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Recruitment market of the future

10 October 2006

Recruitment market of the future

This month Hays across Australasia celebrates 30 years of leading from the front in specialist recruitment. Looking back over the last 30 years, it’s obvious a lot has changed, but what will the recruitment landscape look like in the future?

Here we give our predictions for the recruitment market of the future:

Skills migration:
We expect there to be increased strength and scope of international recruitment organisations and stronger branding overall, as the global candidate pool is accessed and most successful companies facilitate international and national migration of skills. Many international professional bodies are already beginning to recognise qualifications from other countries.

Increasing use of recruiters:
The use of recruitment consultancies will increase as businesses and government organisations who advertise vacancies independently find their strategies are no longer attracting the skills required in the candidate-short market. Consequently there will be a movement away from in-house recruitment teams towards specialist recruitment agencies who have the market reach and specialist expertise needed to attract talent.

Implications for recruitment consultancies:
Skills shortages will change the way recruiters do business, with smaller recruitment companies finding it difficult to source candidates, unless they are in a niche market. There are likely to be fewer recruitment companies in the market but the firms that remain will become larger, acquiring niche agencies in the process.

Increase in temporaries:
The use of temporary staff will increase with the skills shortage as organisations employ a temporary member of staff until a permanent employee can be sourced.

Sector flexibility:
Flexibility surrounding candidate potential is critical to successful employment. Yet employer expectations regarding specific sector experience remain high and this limits the number of potential suitable candidates. A candidate who has the desired “fit”, attributes and skills but lacks experience within a certain sector is still more than capable of fulfilling a job function.

We are beginning to see instances of salaries rising out of proportion to the experience of candidates with skills in demand. This trend is expected to continue as employers compete for necessary skills.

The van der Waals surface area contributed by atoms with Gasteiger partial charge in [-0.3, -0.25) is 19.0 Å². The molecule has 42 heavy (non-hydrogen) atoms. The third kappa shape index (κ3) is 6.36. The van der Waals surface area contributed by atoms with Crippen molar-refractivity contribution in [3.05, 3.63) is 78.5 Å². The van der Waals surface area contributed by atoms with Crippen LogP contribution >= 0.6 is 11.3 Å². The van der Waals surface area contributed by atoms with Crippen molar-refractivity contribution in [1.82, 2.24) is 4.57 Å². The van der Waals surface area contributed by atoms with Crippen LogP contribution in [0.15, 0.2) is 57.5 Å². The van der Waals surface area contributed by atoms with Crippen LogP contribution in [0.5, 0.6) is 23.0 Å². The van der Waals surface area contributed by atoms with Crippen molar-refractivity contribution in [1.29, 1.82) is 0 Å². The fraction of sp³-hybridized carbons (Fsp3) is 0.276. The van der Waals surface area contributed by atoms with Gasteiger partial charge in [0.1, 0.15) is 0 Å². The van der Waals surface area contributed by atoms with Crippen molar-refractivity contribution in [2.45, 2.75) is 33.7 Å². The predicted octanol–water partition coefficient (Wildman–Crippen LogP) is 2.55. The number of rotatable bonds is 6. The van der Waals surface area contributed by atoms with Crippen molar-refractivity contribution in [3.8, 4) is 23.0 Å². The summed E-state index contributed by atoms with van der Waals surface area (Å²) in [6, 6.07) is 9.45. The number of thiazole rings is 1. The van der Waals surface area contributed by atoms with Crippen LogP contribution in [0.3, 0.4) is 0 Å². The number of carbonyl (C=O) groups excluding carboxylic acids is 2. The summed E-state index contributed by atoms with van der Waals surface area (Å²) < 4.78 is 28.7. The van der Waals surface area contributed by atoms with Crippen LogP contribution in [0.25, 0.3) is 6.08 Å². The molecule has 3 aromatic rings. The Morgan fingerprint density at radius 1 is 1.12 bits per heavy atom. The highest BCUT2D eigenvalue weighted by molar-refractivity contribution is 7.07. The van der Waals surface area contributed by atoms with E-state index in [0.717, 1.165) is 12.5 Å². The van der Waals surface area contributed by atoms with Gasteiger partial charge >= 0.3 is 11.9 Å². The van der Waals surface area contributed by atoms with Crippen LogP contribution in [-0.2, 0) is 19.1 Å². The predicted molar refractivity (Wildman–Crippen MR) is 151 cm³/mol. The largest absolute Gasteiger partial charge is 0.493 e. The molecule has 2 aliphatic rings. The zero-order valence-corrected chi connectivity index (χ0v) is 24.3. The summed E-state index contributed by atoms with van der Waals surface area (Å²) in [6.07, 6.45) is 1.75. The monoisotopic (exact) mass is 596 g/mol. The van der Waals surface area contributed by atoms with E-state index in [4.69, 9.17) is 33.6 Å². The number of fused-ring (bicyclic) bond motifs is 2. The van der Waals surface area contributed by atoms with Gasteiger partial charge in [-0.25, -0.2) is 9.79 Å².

As the market becomes more competitive, employers will use training to not only attract, recruit and retain the best possible talent for an organisation’s short term needs, but far sighted organisations will recognise they need to recruit for the future by investing in the training and development of individuals who fit the culture of their company and can develop the skills needed to meet the organisation’s needs longer term.

Aging workforce:
With a valuable knowledge base, the mature aged worker will become a highly sought after resource. While many members of the current generation of mature-aged workers have indicated they will start seeking part-time work, training and up-skilling of this workforce will help keep them engaged.

As the war for talent continues to intensify, retention will become an increasingly important priority for employers. Some employers are already utilising a range of retention strategies, predominantly based around non-financial incentives, but while those strategies differ from business to business, their aim is the same – to combat the increasing skills shortage and ensure future business success.

Counter offers:
Company knowledge (and a likely higher replacement cost) is an asset employers cannot afford to lose and we therefore expect an increase in counter offers for resigning staff, despite the fact their success is rare. If a counter offer is accepted we still caution concern as the original motivation for looking for another role will remain unless addressed.

Employment branding:
Employment branding is one of the few long-term solutions to the skills shortage. While most employment strategies are short term and reactive, building an employment brand is a longer-term solution designed to provide a steady flow of applicants. It will become critical to successful attraction of skills in the future.

Hays’ website contains a dedicated 30th birthday page at and includes a guestbook where people can share their experiences of the workplace 30 years ago.

Hays is Australasia’s leading specialist recruitment consultancy, with 31 offices strategically placed around Australia and New Zealand. In Australia over 8,000 temporaries are employed every week and permanent jobs are found for over 20,000 people per year.


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